Normally I would have made you listen to Homework, because that is my favorite Daft Punk album, but I’m trying to be a little more open-minded about music and for many years I looked down upon Discovery as Daft Punk’s apparent cash grab since it helped transform them from darlings of the underground to world-wide superstars. In that vein, I owe my friend Josh a heart-felt apology. I repeatedly told him that Discovery was a terrible record and not worth the listen, especially considering that Homework was by far the superior record. If you are out there Josh, I am sorry. You were right, Discovery is the better album. Although the professional football team you root for is still terrible and I will never feel sorry about holding that over your head.

by Jason Mendelsohn and Eric Klinger

27 Feb 2015

Klinger: In 1984 I was this close. I had discovered R.E.M. and Elvis Costello, and I was aware enough to know that there was a whole world out there beyond my heartland classic rock. Theoretically, with one quick turn to the left, I could have immersed myself in this whole underground scene, typified in my mind by albums like the Replacements’ Let It Be and the album I’ve chosen for this week’s Counterbalance, Hüsker Dü s double-LP conceptual magnum opus Zen Arcade. That’s not without regret.

I can only imagine how differently I might have turned out if I had spent more time cracking the code of Zen Arcade instead of trying to figure out the Who’s Quadrophenia. There’s certainly enough going on with this album to have kept my adolescent brain occupied, and I’m pretty sure that if this had been the expression of my teen angst I might have gone into my adulthood with a much different outlook. As it stands, I’m left to ponder this massive monolith of an album from a decidedly more analytical point of view. There’s of course so much to take in, and much of it is buried under that low-fi wall of noise. Lyrics are buried, guitars are muddled, and yet the whole thing still feels to me like a portal into some place that I very much want to be. Is this making sense, Mendelsohn?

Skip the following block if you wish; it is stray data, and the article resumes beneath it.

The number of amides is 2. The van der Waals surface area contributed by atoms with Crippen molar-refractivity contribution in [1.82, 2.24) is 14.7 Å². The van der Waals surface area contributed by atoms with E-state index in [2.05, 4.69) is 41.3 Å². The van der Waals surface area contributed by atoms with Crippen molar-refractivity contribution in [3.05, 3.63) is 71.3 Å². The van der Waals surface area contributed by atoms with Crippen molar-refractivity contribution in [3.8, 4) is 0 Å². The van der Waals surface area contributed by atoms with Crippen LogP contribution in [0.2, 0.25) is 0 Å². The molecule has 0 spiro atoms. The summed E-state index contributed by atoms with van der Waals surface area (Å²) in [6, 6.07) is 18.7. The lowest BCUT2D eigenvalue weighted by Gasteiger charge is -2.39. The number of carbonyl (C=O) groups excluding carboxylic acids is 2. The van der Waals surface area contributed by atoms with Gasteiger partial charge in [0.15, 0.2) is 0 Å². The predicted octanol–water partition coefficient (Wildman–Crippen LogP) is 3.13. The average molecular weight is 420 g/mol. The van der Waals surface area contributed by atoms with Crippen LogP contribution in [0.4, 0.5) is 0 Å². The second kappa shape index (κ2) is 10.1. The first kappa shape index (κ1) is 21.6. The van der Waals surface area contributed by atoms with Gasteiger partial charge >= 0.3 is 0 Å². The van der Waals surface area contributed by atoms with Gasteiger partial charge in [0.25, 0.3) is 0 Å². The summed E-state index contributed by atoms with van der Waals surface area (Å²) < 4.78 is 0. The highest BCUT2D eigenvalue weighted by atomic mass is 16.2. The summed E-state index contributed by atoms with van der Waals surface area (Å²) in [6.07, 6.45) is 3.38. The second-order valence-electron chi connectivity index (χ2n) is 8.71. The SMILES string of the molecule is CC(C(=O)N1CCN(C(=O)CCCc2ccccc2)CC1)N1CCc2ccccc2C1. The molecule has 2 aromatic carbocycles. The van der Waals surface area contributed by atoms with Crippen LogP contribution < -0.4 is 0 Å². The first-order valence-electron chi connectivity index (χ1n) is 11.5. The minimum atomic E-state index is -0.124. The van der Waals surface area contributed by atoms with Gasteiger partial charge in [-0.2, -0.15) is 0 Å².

by Jason Mendelsohn and Eric Klinger

20 Feb 2015

Mendelsohn: Sometimes when I’m bored, I’ll just scroll through the Great List, looking for names I don’t recognize. That’s why this week we will be talking about Scott Walker’s Scott 4. Sitting at numbr 499 on the Great List, Scott 4 is not exactly canonical but it was high enough on the list to make me wonder about the record. Top 500? Might as well check it out. Turns out I stumbled into one of the weirder music careers on record.

Scott Walker (real name Noel Scott Engel) got his start in the ‘60s with the band the Walker Brothers (composed of a couple of guys whose real last names weren’t Walker either). The Walker Brothers were huge in England, where their middle of the road sound went down like warm milk—a sort of antithesis to the Beatles’ effervescent reimagining of rock music. Scott then went solo, found even more success recording standards, before fizzling out toward the end of the decade. Interestingly, Scott 4—released in 1969—was a commercial flop. The album is comprised of material written entirely by Walker but was released under his real name. All subsequent re-releases have been rebranded with the Walker moniker. After a short and mildly successful reunion with the Walker Brothers in the ‘70s, Scott departed on a solo path that would see him become one of the world’s foremost avant-garde composers. These days he makes some weird, weird music, often accompanied by weird, weird videos. His signature baritone is still there, though, which is nice.